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BOC tables rezone request for 113 townhomes

During their June 16 meeting, the Dawson County Board of Commissioners voted to table a rezone of 18.9 acres for a 113-unit rental development at Beartooth Parkway and Dawson Village Way until July 7. 

The commissioners wanted more time to confirm stipulations to which the developer agreed on moving a planned trash receptacle, slightly increasing driveway length and no on-street parking. 

“I would like to look into the 21 vs 25 feet [length], because we’ve always pushed for a minimum throat depth of 25 [feet],” said District 4 Commissioner and BOC Vice Chair Emory Dooley. 

Wisconsin-based developer Continental Properties has requested for the land to be rezoned from Commercial Highway Business to Residential Multi-Family to build 133 “Avanterra” duplex and triplex units at a density of six units per acre.

During her presentation to the commissioners, Senior Director of Development Services Sara Johnson explained Continental’s decision to build residences in Dawson County by pointing to 

her company’s other Georgia locations in McDonough, Newnan and Cartersville.

She also shared some of Continental’s market research metrics, elaborating that  over the past three years, demand has “significantly outpaced supply” in the Dawson County area.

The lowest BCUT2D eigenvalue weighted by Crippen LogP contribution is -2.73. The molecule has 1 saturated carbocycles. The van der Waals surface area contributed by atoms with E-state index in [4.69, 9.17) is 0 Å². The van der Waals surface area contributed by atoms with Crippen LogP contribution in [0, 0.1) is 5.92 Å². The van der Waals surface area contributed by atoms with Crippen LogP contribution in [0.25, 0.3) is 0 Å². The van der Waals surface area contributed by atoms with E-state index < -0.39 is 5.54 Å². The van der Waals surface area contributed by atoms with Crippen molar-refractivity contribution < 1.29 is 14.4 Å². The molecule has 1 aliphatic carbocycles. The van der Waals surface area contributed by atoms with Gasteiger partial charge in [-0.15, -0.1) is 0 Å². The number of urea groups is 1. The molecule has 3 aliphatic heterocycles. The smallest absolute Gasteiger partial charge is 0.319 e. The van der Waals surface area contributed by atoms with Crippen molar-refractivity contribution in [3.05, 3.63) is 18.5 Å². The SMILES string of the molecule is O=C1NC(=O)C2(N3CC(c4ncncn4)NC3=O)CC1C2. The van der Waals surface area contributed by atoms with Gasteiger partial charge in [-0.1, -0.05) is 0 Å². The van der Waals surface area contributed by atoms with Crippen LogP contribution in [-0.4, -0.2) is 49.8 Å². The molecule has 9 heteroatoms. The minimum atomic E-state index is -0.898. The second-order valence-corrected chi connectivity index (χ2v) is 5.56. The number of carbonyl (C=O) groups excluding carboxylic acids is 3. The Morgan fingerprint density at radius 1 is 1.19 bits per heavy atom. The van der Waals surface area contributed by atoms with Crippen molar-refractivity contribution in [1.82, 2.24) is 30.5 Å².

“The occupancy rate in this submarket right now is at 97.6 percent, and that indicates to us the need for additional housing in the area,” she said. 

If approved, Avanterra Dawson’s duplex and triplex homes would have between one and four bedrooms and cost about $1,800-$2,600 in base rent. Amenities would include a clubhouse, swimming pool, grilling area and deck, 24/7 fitness center, pet playground, smart home technology, valet trash and a select number of enclosed yards. 

The subdivision would entail a single lot with fully-rental residences, and Continental would manage it in-house.

Concept plans show access points coming off of Ga. 53 and Beartooth Parkway, with a right-in, right-out entrance on the property’s side bordering Ga. 400, for four accesses total. 

Bryan Young, a former public works project manager for the county, also spoke on behalf of Continental, explaining that the developer did not conduct a traffic study since its neighbor, Manor Lake Assisted Living and Memory case, does not have a deceleration or similar lane. 

He pointed out that Beartooth Parkway has a posted 20 mph speed limit, and according to the county’s subdivision regulations, 25 mph is the threshold for decel lane. 

“With all of the multiple points of access going out in all different directions, we feel like traffic can disperse evenly throughout multiple high points throughout the day,” Young said. 

As for the driveways issue, Johnson mentioned that they did adjust the plan from the application’s initial submittal so that all residents’ cars would be in driveways  away from the right of way. 

Last month, the Planning Commission unanimously voted to recommend approval of the rezone, with the stipulation that the developer have 25 feet between the face of each garage to the curb of the sidewalk. 

Johnson presented slides showing that 21 feet would be enough for the parking apron stalls, clarifying that it’d be 21 to the front of the sidewalk and five more feet before the street or curb.